Piper’s roulette and a bit of razzmatazz in the Fife highlands

Published: July 31, 2012
(Page 1 of 5)

By Jenny Hazzard

The Scottish summer continues. It has officially been the wettest June on record, and that’s saying a lot. There are ducks paddling on the cricket pitch near my house, and yesterday it took me an hour to drive six miles home from work due to flooding and multiple accidents (apparently driving in the pouring rain is tricky for some).

Incredibly, last weekend’s Highland games were unaffected, and the show went on.

The weekend’s offering comprised two more days out in Fife. I don’t know why the Fife games are concentrated at the early part of the season, but they are. I told my friends at work I was going to the Highland games at the weekend – when they asked where and I told them, they said, “Jenny I think you’ve been misled on the ‘Highland’ part of this Highland games idea. I know you’re Canadian, but you’ve been here a long time and you’re a geologist. I’d have thought you’d have clocked that the Highland fault is some distance north and west of Fife.”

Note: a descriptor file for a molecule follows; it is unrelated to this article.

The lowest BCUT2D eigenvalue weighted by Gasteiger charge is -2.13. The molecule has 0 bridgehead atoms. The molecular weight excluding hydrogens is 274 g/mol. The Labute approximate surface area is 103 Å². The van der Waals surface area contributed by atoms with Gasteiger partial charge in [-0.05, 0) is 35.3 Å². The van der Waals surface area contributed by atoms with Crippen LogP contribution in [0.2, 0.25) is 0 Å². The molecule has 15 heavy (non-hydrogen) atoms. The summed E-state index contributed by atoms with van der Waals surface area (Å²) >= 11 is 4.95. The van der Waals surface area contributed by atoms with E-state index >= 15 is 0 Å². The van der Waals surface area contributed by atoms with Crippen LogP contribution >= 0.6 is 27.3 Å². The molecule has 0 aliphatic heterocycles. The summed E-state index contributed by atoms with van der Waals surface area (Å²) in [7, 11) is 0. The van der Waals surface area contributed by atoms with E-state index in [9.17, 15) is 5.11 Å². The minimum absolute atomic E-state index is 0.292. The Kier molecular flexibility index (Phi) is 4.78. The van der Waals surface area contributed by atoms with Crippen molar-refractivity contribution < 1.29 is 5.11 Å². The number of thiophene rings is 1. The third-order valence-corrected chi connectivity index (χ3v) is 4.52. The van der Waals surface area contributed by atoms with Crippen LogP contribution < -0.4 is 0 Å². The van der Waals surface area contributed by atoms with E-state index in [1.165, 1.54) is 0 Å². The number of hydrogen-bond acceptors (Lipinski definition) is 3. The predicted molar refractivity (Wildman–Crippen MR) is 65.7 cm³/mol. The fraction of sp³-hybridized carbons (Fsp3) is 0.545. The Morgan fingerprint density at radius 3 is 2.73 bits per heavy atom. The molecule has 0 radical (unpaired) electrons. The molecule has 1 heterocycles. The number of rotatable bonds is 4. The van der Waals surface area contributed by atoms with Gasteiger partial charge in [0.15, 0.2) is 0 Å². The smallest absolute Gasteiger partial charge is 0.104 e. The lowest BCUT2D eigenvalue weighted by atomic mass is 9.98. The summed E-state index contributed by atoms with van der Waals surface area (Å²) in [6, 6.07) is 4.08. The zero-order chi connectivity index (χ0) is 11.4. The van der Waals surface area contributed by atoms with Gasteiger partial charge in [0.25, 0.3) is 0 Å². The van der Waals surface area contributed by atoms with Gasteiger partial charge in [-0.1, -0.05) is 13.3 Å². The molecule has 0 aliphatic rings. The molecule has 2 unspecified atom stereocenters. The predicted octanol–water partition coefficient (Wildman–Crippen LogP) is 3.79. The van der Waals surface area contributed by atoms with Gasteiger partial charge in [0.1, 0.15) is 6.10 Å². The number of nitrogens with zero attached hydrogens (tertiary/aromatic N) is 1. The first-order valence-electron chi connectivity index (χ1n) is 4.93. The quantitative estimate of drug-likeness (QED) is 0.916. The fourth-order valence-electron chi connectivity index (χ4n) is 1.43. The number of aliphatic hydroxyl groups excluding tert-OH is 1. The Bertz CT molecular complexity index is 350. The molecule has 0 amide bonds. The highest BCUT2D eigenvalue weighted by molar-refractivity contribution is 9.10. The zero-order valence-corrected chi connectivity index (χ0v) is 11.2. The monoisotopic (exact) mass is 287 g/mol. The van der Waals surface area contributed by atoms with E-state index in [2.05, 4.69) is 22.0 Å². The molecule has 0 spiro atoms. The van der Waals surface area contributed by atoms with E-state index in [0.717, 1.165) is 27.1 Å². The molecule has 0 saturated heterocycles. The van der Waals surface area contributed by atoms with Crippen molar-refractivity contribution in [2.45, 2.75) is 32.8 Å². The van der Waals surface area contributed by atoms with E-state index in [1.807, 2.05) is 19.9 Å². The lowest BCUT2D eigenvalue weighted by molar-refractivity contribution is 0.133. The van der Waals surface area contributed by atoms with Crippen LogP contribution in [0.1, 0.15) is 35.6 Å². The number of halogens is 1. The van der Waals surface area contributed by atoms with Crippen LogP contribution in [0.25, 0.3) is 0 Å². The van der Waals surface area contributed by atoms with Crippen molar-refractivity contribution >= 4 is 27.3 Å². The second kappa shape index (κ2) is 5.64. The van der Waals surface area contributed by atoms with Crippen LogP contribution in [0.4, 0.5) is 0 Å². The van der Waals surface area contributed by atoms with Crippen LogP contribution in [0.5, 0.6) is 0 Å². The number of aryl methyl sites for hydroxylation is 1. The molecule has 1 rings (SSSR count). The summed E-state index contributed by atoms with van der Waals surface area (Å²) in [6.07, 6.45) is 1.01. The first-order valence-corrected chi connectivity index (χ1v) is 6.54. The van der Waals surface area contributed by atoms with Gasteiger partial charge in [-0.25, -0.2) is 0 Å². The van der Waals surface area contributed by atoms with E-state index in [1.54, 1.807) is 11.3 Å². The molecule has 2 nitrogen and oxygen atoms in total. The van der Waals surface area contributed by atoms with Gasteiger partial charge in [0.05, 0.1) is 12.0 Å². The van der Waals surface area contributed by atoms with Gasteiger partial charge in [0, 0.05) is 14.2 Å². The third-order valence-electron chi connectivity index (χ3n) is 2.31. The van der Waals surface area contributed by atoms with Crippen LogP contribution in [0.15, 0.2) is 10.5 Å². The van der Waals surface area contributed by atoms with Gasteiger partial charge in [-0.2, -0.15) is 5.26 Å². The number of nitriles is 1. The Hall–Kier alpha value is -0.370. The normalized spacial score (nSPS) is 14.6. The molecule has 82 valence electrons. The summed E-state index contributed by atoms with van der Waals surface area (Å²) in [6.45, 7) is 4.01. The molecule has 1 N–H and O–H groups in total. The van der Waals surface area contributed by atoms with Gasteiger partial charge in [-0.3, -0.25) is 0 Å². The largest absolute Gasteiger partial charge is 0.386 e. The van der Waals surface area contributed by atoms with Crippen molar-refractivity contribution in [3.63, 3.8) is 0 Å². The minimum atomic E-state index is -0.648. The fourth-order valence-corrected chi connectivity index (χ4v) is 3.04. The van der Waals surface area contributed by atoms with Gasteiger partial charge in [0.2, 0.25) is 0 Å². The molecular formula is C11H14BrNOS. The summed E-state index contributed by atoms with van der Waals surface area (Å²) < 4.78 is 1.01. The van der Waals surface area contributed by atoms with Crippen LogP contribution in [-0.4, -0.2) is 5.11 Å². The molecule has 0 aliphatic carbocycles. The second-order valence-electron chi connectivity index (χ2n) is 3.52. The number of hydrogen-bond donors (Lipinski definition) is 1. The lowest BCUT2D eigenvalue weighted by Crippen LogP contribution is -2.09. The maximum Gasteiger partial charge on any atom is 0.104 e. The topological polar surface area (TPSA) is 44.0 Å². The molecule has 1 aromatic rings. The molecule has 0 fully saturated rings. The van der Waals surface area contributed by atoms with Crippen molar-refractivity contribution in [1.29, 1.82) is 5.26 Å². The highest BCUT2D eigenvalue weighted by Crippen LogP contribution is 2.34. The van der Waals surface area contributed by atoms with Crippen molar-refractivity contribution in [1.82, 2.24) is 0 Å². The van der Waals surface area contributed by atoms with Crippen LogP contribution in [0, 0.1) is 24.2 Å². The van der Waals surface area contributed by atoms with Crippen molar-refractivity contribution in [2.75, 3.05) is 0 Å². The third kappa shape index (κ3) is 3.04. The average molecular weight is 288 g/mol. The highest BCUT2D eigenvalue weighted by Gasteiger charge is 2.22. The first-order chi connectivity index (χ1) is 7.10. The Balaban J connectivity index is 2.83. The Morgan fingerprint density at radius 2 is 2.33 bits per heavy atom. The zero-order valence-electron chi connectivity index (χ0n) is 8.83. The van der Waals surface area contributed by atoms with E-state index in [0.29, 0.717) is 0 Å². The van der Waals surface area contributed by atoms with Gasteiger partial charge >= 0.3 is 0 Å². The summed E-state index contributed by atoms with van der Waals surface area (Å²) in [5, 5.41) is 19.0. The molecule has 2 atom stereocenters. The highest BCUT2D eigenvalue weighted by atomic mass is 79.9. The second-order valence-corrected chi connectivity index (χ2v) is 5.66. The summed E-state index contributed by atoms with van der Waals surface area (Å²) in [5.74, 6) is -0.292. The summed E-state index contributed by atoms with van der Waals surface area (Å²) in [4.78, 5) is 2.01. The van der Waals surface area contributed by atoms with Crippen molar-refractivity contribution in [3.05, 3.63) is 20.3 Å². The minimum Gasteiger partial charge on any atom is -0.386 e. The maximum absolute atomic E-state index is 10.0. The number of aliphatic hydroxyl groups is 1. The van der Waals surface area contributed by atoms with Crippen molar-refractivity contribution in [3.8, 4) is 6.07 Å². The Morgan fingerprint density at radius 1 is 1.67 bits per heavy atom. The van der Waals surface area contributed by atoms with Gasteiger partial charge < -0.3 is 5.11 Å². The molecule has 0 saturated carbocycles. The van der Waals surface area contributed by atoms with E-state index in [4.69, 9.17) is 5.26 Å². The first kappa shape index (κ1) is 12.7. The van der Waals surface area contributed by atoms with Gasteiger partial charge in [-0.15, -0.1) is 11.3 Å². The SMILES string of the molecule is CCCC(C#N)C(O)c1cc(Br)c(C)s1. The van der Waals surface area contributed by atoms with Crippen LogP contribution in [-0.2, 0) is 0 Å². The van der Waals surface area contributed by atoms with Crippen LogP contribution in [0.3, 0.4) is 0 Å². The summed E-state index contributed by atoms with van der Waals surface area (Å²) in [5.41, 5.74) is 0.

Well, true, but Highland or not, we were off for a couple of days of piping, laughs, and plenty more silliness to report.

Ceres – North-East Fife, 44 miles from Edinburgh, seven miles from St Andrews. Population 1,010.

On Saturday we headed for Ceres, a tiny village that most people in Scotland (possibly most people in east-Fife) have never heard of. At the Eagle Pipers gathering in Edinburgh the previous Tuesday, the P-M announced that the games at Ceres would be held that weekend, and someone asked, “That’s quite a new games, isn’t it?” The rather more informed reply was, “Erm, actually it’s the oldest games in the world.” Apparently true – the story goes that the charter to hold . . .

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TIP OF THE DAY
Pipers: Every piper should try to develop a solid foundation in music theory and reading musical rhythms. As music is like a language, unless you take the time to learn and understand that language, you will simply be mimicking what you see and hear – which significantly limits (and hampers) the learning process.
John Cairns, double Gold Medallist